Low-Dose Ketamine Infusion Versus Morphine Infusion During Abdominoplasty to Change the Postoperative Pain Profile


avatar Hassan Ali ORCID 1 , * , avatar Ahmed Abdelaziz Ismail ORCID 1 , avatar Amr Samir Wahdan 1

Anesthesia Department, Cairo University, Cairo, Egypt

how to cite: Ali H, Ismail A A, Wahdan A S. Low-Dose Ketamine Infusion Versus Morphine Infusion During Abdominoplasty to Change the Postoperative Pain Profile. Anesth Pain Med. 2020;10(6):e108469. https://doi.org/10.5812/aapm.108469.



With the increased number of abdominoplasty all over the world, and the need to manage postoperative pain, it is a must to find proper and effective drugs to decrease opioid consumption in the postoperative period.


In this double-blind randomized controlled clinical trial, we assumed that low-dose ketamine infusion will reduce the postoperative pain profile than the conventional method of morphine.


The scheduled patients for abdominoplasty under general anesthesia were recruited in two groups: group (K) with low-dose ketamine infusion intra-operatively (80 patients) and group (M) with morphine infusion intra-operatively (80 patients). Both groups were monitored intraoperatively and postoperatively for rescue doses of fentanyl, visual analogue scale (VAS), and side effects.


There were no statistical differences between both groups regarding the fentanyl rescue doses intra- and postoperative with no remarkable side effects.


Low-dose ketamine has a useful analgesic effect in abdominoplasty similar to morphine without remarkable side effects, such as sedation or hallucinations.

1. Background

Abdominoplasty is considered one of the most commonly performed cosmetic procedures (1). According to statistics of the International Society of Aesthetic Plastic Surgery, a total of 758,590 abdominoplasty was performed in the world in 2016. There is an increase of 72.95% in comparison with 2011, making it the fourth most common cosmetic procedure (2). Given the increasing number of abdominoplasty performed, the importance of understanding the possible complications and morbidity associated with the procedure is critical. One of these complications is postoperative pain. With adequate postoperative pain control, the patients met discharge criteria earlier, and this helps in shortening the hospital stay, improved overall patient satisfaction, and decreased hospital costs (3). Therefore, anesthesiologists should be aware of the severity of this problem and the drug agents used to prevent and treat postoperative pain. Traditionally, analgesia for abdominal wall surgery is provided either by systemic drugs, such as opioids, non-steroidal anti-inflammatory agents, α-2 agonists, and paracetamol, or by regional analgesia (4, 5). However, opioids, such as morphine and fentanyl, remain the mainstay of postoperative analgesic regimens for patients after abdominal wall surgery. The pain is not always fully relieved by such agents, and the patients can develop tolerance to them. The ever-increasing doses of opioids are not without adverse effects (6, 7). Alternative approaches, which reduce the requirement for potent opioids postoperative, are required. Recently, interest has been renewed for the use of N-methyl-D-aspartate (NMDA) receptor antagonists, such as ketamine, for the management of postoperative pain.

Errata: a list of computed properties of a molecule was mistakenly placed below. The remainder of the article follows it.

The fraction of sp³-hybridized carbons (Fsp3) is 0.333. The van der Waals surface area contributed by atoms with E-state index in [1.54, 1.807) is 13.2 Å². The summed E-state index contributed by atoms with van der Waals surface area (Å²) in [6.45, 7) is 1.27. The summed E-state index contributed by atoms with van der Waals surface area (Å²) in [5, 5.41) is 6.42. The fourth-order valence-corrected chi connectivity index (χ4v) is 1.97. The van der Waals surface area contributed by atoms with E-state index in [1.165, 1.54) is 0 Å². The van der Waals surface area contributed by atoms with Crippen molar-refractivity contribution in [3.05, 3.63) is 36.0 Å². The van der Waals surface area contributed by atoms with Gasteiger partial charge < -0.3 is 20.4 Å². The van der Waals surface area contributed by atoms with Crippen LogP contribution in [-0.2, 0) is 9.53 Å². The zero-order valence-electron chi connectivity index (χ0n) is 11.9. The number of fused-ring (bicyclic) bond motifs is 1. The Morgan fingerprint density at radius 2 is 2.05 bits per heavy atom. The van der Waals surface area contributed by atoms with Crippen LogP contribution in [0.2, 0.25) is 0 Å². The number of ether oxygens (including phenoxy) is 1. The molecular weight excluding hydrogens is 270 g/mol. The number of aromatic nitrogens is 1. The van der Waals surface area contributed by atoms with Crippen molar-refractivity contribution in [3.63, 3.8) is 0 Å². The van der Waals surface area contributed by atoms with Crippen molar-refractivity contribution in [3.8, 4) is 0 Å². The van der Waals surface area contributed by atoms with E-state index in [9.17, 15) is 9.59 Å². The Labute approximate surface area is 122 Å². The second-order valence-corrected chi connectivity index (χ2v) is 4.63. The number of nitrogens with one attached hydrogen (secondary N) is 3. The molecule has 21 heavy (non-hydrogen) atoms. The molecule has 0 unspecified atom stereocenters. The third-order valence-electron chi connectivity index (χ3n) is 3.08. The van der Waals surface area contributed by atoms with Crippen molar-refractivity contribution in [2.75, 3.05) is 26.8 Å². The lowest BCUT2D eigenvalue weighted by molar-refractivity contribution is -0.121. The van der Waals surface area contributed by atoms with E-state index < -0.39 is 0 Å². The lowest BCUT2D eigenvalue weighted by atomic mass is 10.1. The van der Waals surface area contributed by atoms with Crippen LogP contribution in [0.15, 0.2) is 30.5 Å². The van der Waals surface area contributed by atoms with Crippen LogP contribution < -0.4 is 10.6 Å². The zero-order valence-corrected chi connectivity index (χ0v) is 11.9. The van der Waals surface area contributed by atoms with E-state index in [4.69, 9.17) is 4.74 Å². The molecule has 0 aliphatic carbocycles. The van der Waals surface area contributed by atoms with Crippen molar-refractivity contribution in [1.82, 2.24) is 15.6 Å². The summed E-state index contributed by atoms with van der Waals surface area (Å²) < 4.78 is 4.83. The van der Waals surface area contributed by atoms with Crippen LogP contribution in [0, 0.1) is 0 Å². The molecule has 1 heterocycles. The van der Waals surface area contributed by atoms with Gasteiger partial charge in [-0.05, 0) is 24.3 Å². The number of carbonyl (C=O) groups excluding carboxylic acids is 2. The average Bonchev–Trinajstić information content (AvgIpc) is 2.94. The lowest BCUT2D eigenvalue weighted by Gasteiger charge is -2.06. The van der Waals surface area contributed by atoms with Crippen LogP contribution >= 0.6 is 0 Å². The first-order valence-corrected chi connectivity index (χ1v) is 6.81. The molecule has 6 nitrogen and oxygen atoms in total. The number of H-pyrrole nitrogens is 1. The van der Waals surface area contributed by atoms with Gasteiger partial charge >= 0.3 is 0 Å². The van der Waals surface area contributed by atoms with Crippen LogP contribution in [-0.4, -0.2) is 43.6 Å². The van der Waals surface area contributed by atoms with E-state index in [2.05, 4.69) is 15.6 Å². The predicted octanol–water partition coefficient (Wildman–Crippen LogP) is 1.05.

Ketamine is an antagonist at NMDA receptors. It abolishes peripheral afferent noxious stimulation and prevents central sensitization of nociceptors as shown in animal studies with the excellent analgesic property even in sub-anesthetic doses (8). Various recently published studies have discussed the analgesic effect of low-dose ketamine (9-13). However, in these studies, the time of procedure was relatively short, surgical stimulation was moderate, and the sample size was small.

2. Objectives

This study was done to evaluate the efficacy of intravenous low-dose ketamine infusion versus morphine infusion analgesia for pain reduction in abdominoplasty.

3. Methods

This double-blinded, randomized, controlled clinical trial was approved by the local ethical committee (code: NCT03664622).

3.1. Sample Size

Power analysis was performed using the unpaired t-test for independent samples with time for analgesic supplementation because it was the primary outcome variable in the present study. Previous studies showed that the standard deviation of the total amount of intraoperative analgesic supplementation was about 2.3 mg in the placebo group with a mean of 4 mg, and the standard deviation of the amount of intraoperative analgesic supplementation was 1.6 mg with a mean of 2.9 mg in the ketamine group. Considering the power of 0.95 and alpha error of 0.05, a minimum of 71 patients was calculated for each group. A total of 160 patients (allocated into two groups) were regarded to compensate for possible dropouts (14).